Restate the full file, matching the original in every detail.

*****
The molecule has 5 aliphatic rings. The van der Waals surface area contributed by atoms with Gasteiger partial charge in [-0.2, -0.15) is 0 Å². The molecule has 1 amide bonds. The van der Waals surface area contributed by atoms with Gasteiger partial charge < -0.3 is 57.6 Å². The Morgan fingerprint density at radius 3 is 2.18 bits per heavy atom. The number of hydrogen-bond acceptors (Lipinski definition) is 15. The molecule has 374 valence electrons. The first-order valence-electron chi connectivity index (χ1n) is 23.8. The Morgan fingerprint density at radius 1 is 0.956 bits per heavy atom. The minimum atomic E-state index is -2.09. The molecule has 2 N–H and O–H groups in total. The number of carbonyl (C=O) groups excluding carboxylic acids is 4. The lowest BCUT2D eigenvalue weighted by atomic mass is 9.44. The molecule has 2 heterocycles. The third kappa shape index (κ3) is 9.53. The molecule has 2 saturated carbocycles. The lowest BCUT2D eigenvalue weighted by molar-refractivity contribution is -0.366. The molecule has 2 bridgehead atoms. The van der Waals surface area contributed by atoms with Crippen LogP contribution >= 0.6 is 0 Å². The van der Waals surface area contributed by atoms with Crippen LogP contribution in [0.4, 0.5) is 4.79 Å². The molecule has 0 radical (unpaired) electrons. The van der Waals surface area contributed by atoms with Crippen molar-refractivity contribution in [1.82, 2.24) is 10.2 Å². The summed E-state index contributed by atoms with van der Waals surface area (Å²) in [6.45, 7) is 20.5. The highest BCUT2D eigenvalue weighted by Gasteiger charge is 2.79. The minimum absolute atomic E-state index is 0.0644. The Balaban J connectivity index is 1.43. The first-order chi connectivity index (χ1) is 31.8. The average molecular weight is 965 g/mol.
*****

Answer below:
The molecule has 5 aliphatic rings. The van der Waals surface area contributed by atoms with Gasteiger partial charge in [-0.2, -0.15) is 0 Å². The molecule has 1 amide bonds. The van der Waals surface area contributed by atoms with Gasteiger partial charge < -0.3 is 57.6 Å². The Morgan fingerprint density at radius 3 is 2.18 bits per heavy atom. The number of hydrogen-bond acceptors (Lipinski definition) is 15. The molecule has 374 valence electrons. The first-order valence-electron chi connectivity index (χ1n) is 23.8. The Morgan fingerprint density at radius 1 is 0.956 bits per heavy atom. The minimum atomic E-state index is -2.09. The molecule has 2 N–H and O–H groups in total. The number of carbonyl (C=O) groups excluding carboxylic acids is 4. The lowest BCUT2D eigenvalue weighted by atomic mass is 9.44. The molecule has 2 heterocycles. The third kappa shape index (κ3) is 9.53. The molecule has 2 saturated carbocycles. The lowest BCUT2D eigenvalue weighted by molar-refractivity contribution is -0.366. The molecule has 2 bridgehead atoms. The van der Waals surface area contributed by atoms with Crippen LogP contribution >= 0.6 is 0 Å². The van der Waals surface area contributed by atoms with Crippen LogP contribution in [0.4, 0.5) is 4.79 Å². The molecule has 0 radical (unpaired) electrons. The van der Waals surface area contributed by atoms with Crippen molar-refractivity contribution in [1.82, 2.24) is 10.2 Å². The summed E-state index contributed by atoms with van der Waals surface area (Å²) in [6.45, 7) is 20.5. The highest BCUT2D eigenvalue weighted by Gasteiger charge is 2.79. The minimum absolute atomic E-state index is 0.0644. The Balaban J connectivity index is 1.43. The first-order chi connectivity index (χ1) is 31.8. The average molecular weight is 965 g/mol.